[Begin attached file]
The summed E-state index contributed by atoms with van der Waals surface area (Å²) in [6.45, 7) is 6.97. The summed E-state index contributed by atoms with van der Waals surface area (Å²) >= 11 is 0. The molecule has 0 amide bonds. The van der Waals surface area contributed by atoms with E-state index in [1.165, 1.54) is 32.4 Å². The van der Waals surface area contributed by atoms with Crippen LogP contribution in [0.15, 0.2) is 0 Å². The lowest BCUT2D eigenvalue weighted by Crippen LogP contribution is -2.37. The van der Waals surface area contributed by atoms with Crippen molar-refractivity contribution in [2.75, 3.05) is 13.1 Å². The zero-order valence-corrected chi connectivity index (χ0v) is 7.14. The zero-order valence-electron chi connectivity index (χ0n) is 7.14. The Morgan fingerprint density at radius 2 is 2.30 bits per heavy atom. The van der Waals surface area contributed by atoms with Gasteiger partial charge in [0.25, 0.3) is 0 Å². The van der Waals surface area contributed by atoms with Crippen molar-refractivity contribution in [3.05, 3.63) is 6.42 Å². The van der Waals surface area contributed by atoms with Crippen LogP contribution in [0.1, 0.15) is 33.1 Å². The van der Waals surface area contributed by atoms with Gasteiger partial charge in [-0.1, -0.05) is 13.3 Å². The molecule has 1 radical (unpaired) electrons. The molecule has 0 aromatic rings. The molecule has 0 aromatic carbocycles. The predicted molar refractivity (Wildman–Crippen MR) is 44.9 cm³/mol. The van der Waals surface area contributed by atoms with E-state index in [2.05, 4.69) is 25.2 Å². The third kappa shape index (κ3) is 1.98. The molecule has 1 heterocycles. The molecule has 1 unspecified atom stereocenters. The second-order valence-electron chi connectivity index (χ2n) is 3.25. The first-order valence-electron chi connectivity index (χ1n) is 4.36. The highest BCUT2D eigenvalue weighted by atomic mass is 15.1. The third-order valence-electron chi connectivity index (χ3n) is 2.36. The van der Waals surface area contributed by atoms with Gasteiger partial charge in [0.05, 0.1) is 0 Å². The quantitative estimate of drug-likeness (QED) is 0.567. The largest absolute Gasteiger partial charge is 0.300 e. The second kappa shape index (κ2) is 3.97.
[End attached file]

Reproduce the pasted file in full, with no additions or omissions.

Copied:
The summed E-state index contributed by atoms with van der Waals surface area (Å²) in [6.45, 7) is 6.97. The summed E-state index contributed by atoms with van der Waals surface area (Å²) >= 11 is 0. The molecule has 0 amide bonds. The van der Waals surface area contributed by atoms with E-state index in [1.165, 1.54) is 32.4 Å². The van der Waals surface area contributed by atoms with Crippen LogP contribution in [0.15, 0.2) is 0 Å². The lowest BCUT2D eigenvalue weighted by Crippen LogP contribution is -2.37. The van der Waals surface area contributed by atoms with Crippen molar-refractivity contribution in [2.75, 3.05) is 13.1 Å². The zero-order valence-corrected chi connectivity index (χ0v) is 7.14. The zero-order valence-electron chi connectivity index (χ0n) is 7.14. The Morgan fingerprint density at radius 2 is 2.30 bits per heavy atom. The van der Waals surface area contributed by atoms with Gasteiger partial charge in [0.25, 0.3) is 0 Å². The van der Waals surface area contributed by atoms with Crippen molar-refractivity contribution in [3.05, 3.63) is 6.42 Å². The van der Waals surface area contributed by atoms with Crippen LogP contribution in [0.1, 0.15) is 33.1 Å². The van der Waals surface area contributed by atoms with Gasteiger partial charge in [-0.1, -0.05) is 13.3 Å². The molecule has 1 radical (unpaired) electrons. The molecule has 0 aromatic rings. The molecule has 0 aromatic carbocycles. The predicted molar refractivity (Wildman–Crippen MR) is 44.9 cm³/mol. The van der Waals surface area contributed by atoms with E-state index in [2.05, 4.69) is 25.2 Å². The third kappa shape index (κ3) is 1.98. The molecule has 1 heterocycles. The molecule has 1 unspecified atom stereocenters. The second-order valence-electron chi connectivity index (χ2n) is 3.25. The first-order valence-electron chi connectivity index (χ1n) is 4.36. The highest BCUT2D eigenvalue weighted by atomic mass is 15.1. The third-order valence-electron chi connectivity index (χ3n) is 2.36. The van der Waals surface area contributed by atoms with Gasteiger partial charge in [0.05, 0.1) is 0 Å². The quantitative estimate of drug-likeness (QED) is 0.567. The largest absolute Gasteiger partial charge is 0.300 e. The second kappa shape index (κ2) is 3.97.